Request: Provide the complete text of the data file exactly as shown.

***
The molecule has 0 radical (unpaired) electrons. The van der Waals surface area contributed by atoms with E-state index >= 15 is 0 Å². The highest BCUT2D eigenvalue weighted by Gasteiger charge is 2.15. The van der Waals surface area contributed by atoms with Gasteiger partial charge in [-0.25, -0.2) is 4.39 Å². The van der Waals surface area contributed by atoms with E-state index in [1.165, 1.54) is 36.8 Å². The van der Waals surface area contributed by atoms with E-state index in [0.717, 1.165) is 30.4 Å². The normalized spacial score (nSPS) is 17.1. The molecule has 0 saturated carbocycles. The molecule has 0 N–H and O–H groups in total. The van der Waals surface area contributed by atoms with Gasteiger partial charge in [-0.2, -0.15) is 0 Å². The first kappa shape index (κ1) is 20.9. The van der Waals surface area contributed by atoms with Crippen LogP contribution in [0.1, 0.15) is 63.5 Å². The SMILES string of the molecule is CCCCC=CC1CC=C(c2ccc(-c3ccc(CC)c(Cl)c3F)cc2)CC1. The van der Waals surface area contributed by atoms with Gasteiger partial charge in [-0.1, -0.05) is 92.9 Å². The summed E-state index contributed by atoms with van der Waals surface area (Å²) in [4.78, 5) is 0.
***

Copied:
The molecule has 0 radical (unpaired) electrons. The van der Waals surface area contributed by atoms with E-state index >= 15 is 0 Å². The highest BCUT2D eigenvalue weighted by Gasteiger charge is 2.15. The van der Waals surface area contributed by atoms with Gasteiger partial charge in [-0.25, -0.2) is 4.39 Å². The van der Waals surface area contributed by atoms with E-state index in [1.165, 1.54) is 36.8 Å². The van der Waals surface area contributed by atoms with E-state index in [0.717, 1.165) is 30.4 Å². The normalized spacial score (nSPS) is 17.1. The molecule has 0 saturated carbocycles. The molecule has 0 N–H and O–H groups in total. The van der Waals surface area contributed by atoms with Gasteiger partial charge in [-0.2, -0.15) is 0 Å². The first kappa shape index (κ1) is 20.9. The van der Waals surface area contributed by atoms with Crippen LogP contribution in [0.1, 0.15) is 63.5 Å². The SMILES string of the molecule is CCCCC=CC1CC=C(c2ccc(-c3ccc(CC)c(Cl)c3F)cc2)CC1. The van der Waals surface area contributed by atoms with Gasteiger partial charge in [-0.1, -0.05) is 92.9 Å². The summed E-state index contributed by atoms with van der Waals surface area (Å²) in [4.78, 5) is 0.